Mityana Secondary linked with Testbourne Community School
Mityana Secondary School (MSS) and Testbourne Community School began their link in 2007.
In 2014 a 7th group of Testbourne students will have visited Mityana Secondary. In November 2011 the first group of MSS students came to the UK. There have been visits by the headmaster of MSS and three of his staff as well as the head-teacher of Testbourne, her deputy and by the February 2014 3 of her staff. Testbourne has been very proactive with the link, fundraising for water tanks, art and craft shelter and a place for the girls to do their home work in the dormitory compound.
They have significantly contributed to projects in Mityana. Their parents and each team have been wonderfully generous. In 2013 the team gave out £2,760. Of that sum just over £700 went to our rural schools in Mityana.
Two Weeks That Changed Our Lives
On Sunday after a vibrant cathedral service where we had to get up and introduce ourselves (embarrassing!), we met our buddies. By the end of our time in Mityana we were all very good friends. Amongst lots of information they taught us about what they want from their education and how much they care about the future.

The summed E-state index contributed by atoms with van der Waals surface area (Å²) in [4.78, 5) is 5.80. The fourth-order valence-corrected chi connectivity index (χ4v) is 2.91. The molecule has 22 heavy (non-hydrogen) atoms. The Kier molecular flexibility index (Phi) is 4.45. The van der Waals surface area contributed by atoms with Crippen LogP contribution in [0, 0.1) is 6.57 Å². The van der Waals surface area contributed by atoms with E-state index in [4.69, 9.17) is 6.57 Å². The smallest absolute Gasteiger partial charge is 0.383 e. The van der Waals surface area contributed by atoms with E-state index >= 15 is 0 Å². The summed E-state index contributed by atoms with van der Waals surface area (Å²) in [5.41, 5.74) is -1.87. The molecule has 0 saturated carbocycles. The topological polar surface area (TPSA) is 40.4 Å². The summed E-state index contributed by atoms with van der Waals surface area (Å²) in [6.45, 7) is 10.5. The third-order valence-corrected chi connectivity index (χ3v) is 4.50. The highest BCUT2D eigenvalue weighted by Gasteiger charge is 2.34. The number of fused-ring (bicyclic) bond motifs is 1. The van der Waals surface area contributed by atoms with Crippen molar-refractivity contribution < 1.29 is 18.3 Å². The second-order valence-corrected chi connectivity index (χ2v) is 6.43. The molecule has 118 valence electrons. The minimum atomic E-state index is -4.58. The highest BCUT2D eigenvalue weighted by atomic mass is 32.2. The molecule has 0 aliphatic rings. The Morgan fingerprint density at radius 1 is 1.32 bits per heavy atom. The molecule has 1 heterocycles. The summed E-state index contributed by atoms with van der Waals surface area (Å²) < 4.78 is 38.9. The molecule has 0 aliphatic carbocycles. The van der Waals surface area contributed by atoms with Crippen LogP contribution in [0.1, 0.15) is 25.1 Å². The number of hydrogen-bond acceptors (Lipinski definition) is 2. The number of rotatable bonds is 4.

And we all had a jerry can which we had to fill and bring back to school, nearly two kms. It was exhausting and most of us couldn’t do it! The pond where we filled the jerry cans was disgustingly dirty. It was something we will never forget.
One Sunday we went to the Orphanage where we played games all afternoon with the kids. We also gave them lunch and they loved it. We are told that they are lucky to have meat more than twice a year so it was a real treat. We made masks, painted faces and played football. Some groups made bracelets and little purses. Everyone was really happy! And we loved it too.
We went out to Bulera, a rural school and played volleyball and joined in their ‘Sports Day’ games. They had made gifts for us all. At all the primary schools they sang and danced for us. We visited Afinnet where girls our age are learning to sew on treadle machines and boys are taught carpentry skills. And we took baby clothes and shawls to the maternity unit at the hospital.
During the week at school we went into different classes, some of us had a history lesson about East African history, some had a geography lesson on global issues like recycling. We looked over the school gardens where students learn to grow food like maize, cabbages and sugar cane. We also tried the school lunch of poshu and beans.